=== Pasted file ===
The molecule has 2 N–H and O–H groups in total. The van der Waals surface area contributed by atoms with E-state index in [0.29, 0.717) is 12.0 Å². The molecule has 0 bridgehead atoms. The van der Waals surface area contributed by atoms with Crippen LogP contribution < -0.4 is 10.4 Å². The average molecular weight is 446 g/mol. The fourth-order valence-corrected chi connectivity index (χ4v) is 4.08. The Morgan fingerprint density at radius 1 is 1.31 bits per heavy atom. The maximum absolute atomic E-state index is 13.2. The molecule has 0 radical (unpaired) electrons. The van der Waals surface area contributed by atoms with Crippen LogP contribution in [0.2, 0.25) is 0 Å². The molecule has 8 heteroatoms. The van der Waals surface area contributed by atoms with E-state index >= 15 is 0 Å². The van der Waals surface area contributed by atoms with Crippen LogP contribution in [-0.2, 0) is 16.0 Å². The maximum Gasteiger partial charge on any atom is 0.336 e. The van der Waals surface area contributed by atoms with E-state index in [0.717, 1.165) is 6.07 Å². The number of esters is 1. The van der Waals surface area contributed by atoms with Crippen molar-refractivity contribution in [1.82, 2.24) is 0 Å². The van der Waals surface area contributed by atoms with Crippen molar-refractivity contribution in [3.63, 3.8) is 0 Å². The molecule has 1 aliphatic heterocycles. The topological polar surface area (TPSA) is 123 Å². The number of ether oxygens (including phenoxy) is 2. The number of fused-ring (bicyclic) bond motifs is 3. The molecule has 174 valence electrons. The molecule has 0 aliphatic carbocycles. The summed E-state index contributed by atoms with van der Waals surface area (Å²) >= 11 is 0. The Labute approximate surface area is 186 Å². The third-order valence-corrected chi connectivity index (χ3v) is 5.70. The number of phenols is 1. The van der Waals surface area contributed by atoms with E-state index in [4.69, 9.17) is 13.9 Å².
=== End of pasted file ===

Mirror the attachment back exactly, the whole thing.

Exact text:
The molecule has 2 N–H and O–H groups in total. The van der Waals surface area contributed by atoms with E-state index in [0.29, 0.717) is 12.0 Å². The molecule has 0 bridgehead atoms. The van der Waals surface area contributed by atoms with Crippen LogP contribution < -0.4 is 10.4 Å². The average molecular weight is 446 g/mol. The fourth-order valence-corrected chi connectivity index (χ4v) is 4.08. The Morgan fingerprint density at radius 1 is 1.31 bits per heavy atom. The maximum absolute atomic E-state index is 13.2. The molecule has 0 radical (unpaired) electrons. The van der Waals surface area contributed by atoms with Crippen LogP contribution in [0.2, 0.25) is 0 Å². The molecule has 8 heteroatoms. The van der Waals surface area contributed by atoms with E-state index >= 15 is 0 Å². The van der Waals surface area contributed by atoms with Crippen LogP contribution in [-0.2, 0) is 16.0 Å². The maximum Gasteiger partial charge on any atom is 0.336 e. The van der Waals surface area contributed by atoms with E-state index in [0.717, 1.165) is 6.07 Å². The number of esters is 1. The van der Waals surface area contributed by atoms with Crippen molar-refractivity contribution in [1.82, 2.24) is 0 Å². The van der Waals surface area contributed by atoms with Crippen molar-refractivity contribution in [3.63, 3.8) is 0 Å². The molecule has 1 aliphatic heterocycles. The topological polar surface area (TPSA) is 123 Å². The number of ether oxygens (including phenoxy) is 2. The number of fused-ring (bicyclic) bond motifs is 3. The molecule has 174 valence electrons. The molecule has 0 aliphatic carbocycles. The summed E-state index contributed by atoms with van der Waals surface area (Å²) >= 11 is 0. The Labute approximate surface area is 186 Å². The third-order valence-corrected chi connectivity index (χ3v) is 5.70. The number of phenols is 1. The van der Waals surface area contributed by atoms with E-state index in [4.69, 9.17) is 13.9 Å².